Subject: History
Credit units: 3
Offered: Either Term 1 or Term 2
Weekly hours: 3 Seminar/Discussion hours
College: Arts and Science
Department: History


Indigenous people remain conspicuously absent from many North American urban genesis stories. In such accounts, the city is seen as inherently modern and the pinnacle of settler achievement. If Indigenous peoples are included it is as recent arrivals moving to cities in increasing numbers since the 1960s. This course challenges the idea that cities are not Indigenous spaces, and critically examines Indigenous peoples' experiences, encounters and interactions in these spaces. The course focuses on Indigenous experiences in Canadian cities to better understand Indigenous experiences in prairie cities, specifically Saskatoon. Course themes include: the manifestation of “urban” or “municipal colonialism” as a key element of the colonial project; the erasure of Indigenous peoples from urban spaces; gendered and racialized colonial violence in urban spaces; the development of urban Indigenous social and political organizations; and, cities as Indigenous gathering spaces and places of resilience and resistance where Indigenous peoples continue to make space for themselves and their relations.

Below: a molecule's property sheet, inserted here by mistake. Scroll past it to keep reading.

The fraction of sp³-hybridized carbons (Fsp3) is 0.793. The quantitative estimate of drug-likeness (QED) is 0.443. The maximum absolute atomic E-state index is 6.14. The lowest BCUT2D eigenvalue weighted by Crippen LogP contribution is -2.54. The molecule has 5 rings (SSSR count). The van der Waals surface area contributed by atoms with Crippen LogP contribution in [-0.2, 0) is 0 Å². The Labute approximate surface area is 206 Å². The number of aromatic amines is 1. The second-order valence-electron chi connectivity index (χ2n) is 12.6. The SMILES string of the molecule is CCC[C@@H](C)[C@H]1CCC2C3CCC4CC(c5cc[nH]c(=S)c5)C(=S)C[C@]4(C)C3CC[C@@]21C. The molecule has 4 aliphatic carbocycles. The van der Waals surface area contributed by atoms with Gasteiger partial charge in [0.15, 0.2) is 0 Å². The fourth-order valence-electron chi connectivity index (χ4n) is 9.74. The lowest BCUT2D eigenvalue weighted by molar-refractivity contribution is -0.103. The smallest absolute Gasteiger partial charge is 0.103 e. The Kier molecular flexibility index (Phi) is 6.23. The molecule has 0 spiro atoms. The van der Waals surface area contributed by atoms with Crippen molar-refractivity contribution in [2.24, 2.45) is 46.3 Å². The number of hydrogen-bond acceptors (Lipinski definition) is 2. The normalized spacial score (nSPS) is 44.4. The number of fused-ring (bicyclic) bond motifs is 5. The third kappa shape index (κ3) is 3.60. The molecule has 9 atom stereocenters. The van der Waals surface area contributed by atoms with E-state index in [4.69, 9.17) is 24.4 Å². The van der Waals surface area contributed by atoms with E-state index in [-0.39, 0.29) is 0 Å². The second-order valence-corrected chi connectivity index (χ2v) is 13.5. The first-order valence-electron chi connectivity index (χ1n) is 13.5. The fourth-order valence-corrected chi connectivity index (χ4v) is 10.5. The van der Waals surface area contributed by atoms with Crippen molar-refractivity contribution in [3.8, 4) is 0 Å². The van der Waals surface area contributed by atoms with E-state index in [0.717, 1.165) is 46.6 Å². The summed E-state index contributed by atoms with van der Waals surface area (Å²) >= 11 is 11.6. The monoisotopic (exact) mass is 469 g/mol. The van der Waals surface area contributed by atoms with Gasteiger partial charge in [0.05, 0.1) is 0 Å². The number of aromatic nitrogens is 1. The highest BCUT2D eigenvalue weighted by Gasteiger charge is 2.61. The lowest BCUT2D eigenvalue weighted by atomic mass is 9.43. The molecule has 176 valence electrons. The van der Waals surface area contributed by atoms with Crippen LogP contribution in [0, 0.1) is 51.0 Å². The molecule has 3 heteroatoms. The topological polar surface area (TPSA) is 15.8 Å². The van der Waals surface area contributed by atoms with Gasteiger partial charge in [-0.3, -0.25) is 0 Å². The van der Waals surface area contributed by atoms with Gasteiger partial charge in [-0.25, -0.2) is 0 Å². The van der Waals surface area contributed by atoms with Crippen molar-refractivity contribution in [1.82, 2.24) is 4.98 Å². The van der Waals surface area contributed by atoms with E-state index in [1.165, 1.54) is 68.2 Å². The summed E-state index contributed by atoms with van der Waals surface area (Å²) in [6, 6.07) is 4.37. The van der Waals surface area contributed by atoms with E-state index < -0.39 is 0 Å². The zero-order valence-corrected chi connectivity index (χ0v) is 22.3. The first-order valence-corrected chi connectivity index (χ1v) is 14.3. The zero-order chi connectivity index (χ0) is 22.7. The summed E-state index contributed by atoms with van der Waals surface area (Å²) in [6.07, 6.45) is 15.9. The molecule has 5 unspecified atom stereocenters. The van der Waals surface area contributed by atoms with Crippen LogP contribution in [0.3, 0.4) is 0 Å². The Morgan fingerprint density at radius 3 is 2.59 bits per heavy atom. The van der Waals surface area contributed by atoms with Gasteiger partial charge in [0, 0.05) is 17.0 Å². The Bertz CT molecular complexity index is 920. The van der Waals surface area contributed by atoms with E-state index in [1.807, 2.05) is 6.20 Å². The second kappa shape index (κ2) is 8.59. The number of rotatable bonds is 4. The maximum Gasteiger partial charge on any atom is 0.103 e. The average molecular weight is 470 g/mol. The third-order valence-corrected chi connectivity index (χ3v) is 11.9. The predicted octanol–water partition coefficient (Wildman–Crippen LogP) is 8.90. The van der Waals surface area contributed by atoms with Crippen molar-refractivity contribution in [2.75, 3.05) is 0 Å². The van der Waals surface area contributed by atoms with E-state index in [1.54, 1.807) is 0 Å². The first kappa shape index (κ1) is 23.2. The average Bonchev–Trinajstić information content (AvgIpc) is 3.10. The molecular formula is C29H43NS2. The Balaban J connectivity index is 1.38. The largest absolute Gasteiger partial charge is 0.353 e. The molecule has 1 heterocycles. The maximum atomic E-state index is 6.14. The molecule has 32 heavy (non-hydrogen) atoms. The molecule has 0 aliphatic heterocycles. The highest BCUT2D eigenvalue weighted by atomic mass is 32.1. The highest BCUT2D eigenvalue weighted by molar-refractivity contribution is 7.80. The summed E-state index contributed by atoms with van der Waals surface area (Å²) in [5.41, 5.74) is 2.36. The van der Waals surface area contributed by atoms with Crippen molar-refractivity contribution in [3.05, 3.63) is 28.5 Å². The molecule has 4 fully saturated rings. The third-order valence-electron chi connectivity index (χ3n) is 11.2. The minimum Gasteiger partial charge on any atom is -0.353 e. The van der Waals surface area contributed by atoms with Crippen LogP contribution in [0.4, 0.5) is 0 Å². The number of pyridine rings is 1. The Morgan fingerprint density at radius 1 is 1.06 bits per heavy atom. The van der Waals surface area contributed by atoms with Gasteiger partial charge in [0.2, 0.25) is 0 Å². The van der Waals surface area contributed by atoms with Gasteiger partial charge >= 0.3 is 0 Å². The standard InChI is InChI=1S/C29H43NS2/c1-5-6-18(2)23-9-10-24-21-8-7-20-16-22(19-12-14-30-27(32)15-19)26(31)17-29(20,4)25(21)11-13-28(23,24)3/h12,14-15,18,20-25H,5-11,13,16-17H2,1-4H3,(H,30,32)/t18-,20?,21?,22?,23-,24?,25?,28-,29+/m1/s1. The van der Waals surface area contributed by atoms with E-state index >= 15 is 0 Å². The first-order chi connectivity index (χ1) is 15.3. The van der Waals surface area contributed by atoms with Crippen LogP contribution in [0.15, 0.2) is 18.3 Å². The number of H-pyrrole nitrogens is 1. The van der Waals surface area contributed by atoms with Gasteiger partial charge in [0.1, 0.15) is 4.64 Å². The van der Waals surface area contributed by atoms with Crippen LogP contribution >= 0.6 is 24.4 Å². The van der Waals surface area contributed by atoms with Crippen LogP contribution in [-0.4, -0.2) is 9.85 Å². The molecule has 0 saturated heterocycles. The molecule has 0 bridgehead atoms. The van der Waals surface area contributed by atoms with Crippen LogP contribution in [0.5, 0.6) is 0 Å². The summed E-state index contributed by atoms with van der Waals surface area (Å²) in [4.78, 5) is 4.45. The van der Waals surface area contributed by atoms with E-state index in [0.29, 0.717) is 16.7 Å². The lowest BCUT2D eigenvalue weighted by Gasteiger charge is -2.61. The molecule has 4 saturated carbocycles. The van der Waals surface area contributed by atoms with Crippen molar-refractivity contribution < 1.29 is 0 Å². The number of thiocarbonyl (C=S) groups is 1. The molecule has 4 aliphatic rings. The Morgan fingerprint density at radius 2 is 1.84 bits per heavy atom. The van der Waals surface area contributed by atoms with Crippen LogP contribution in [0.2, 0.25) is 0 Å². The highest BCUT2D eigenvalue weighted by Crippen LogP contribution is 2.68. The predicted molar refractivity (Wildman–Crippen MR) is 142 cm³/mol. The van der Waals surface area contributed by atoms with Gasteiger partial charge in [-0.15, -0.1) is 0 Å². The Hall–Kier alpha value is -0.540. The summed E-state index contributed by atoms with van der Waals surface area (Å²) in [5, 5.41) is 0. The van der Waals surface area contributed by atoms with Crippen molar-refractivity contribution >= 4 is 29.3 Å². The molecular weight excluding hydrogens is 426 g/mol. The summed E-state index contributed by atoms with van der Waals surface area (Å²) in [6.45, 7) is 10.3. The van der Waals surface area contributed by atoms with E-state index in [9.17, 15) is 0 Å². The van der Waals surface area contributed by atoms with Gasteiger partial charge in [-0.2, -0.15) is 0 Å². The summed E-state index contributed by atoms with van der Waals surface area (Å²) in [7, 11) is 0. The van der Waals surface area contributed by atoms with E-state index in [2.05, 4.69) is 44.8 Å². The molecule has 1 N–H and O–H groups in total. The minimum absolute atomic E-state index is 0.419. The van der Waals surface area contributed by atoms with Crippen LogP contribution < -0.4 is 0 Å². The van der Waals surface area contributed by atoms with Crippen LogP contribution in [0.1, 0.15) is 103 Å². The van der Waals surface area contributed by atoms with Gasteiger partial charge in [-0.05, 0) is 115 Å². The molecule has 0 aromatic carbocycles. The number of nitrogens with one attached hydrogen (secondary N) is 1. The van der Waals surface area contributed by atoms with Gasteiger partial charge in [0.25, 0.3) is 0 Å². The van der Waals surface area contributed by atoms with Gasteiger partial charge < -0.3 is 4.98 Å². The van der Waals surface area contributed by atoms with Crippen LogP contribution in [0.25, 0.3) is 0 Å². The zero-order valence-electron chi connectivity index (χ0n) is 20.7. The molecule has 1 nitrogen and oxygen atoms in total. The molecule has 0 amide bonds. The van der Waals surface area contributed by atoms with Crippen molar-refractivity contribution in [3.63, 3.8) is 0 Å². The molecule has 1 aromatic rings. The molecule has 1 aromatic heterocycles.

Prerequisite(s): 6 credit units of senior-level HIST of which 3 credit units must be 300-level, or permission of the department.

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